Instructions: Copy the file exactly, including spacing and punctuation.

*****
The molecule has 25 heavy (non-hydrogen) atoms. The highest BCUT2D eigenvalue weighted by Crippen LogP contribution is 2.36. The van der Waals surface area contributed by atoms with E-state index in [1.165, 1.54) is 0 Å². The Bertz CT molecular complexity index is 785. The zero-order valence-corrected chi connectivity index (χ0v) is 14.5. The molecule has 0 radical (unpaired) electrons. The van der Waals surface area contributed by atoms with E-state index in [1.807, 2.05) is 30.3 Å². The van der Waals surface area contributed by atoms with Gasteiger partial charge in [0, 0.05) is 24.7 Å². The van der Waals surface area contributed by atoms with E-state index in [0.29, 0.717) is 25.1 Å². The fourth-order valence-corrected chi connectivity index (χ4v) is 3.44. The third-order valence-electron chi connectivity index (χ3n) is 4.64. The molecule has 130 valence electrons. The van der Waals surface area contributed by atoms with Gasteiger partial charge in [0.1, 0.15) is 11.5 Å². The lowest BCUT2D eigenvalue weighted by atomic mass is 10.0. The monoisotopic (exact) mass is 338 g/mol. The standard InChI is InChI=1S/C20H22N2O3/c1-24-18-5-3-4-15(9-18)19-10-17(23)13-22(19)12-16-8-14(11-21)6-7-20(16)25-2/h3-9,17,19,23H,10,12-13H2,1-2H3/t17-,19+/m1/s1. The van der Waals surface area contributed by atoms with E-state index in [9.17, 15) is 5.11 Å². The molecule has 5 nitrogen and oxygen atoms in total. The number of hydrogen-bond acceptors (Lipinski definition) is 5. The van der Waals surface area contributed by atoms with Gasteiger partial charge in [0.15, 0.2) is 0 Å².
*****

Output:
The molecule has 25 heavy (non-hydrogen) atoms. The highest BCUT2D eigenvalue weighted by Crippen LogP contribution is 2.36. The van der Waals surface area contributed by atoms with E-state index in [1.165, 1.54) is 0 Å². The Bertz CT molecular complexity index is 785. The zero-order valence-corrected chi connectivity index (χ0v) is 14.5. The molecule has 0 radical (unpaired) electrons. The van der Waals surface area contributed by atoms with E-state index in [1.807, 2.05) is 30.3 Å². The van der Waals surface area contributed by atoms with Gasteiger partial charge in [0, 0.05) is 24.7 Å². The van der Waals surface area contributed by atoms with E-state index in [0.29, 0.717) is 25.1 Å². The fourth-order valence-corrected chi connectivity index (χ4v) is 3.44. The third-order valence-electron chi connectivity index (χ3n) is 4.64. The molecule has 130 valence electrons. The van der Waals surface area contributed by atoms with Gasteiger partial charge in [0.1, 0.15) is 11.5 Å². The lowest BCUT2D eigenvalue weighted by atomic mass is 10.0. The monoisotopic (exact) mass is 338 g/mol. The standard InChI is InChI=1S/C20H22N2O3/c1-24-18-5-3-4-15(9-18)19-10-17(23)13-22(19)12-16-8-14(11-21)6-7-20(16)25-2/h3-9,17,19,23H,10,12-13H2,1-2H3/t17-,19+/m1/s1. The van der Waals surface area contributed by atoms with E-state index in [9.17, 15) is 5.11 Å². The molecule has 5 nitrogen and oxygen atoms in total. The number of hydrogen-bond acceptors (Lipinski definition) is 5. The van der Waals surface area contributed by atoms with Gasteiger partial charge in [0.15, 0.2) is 0 Å².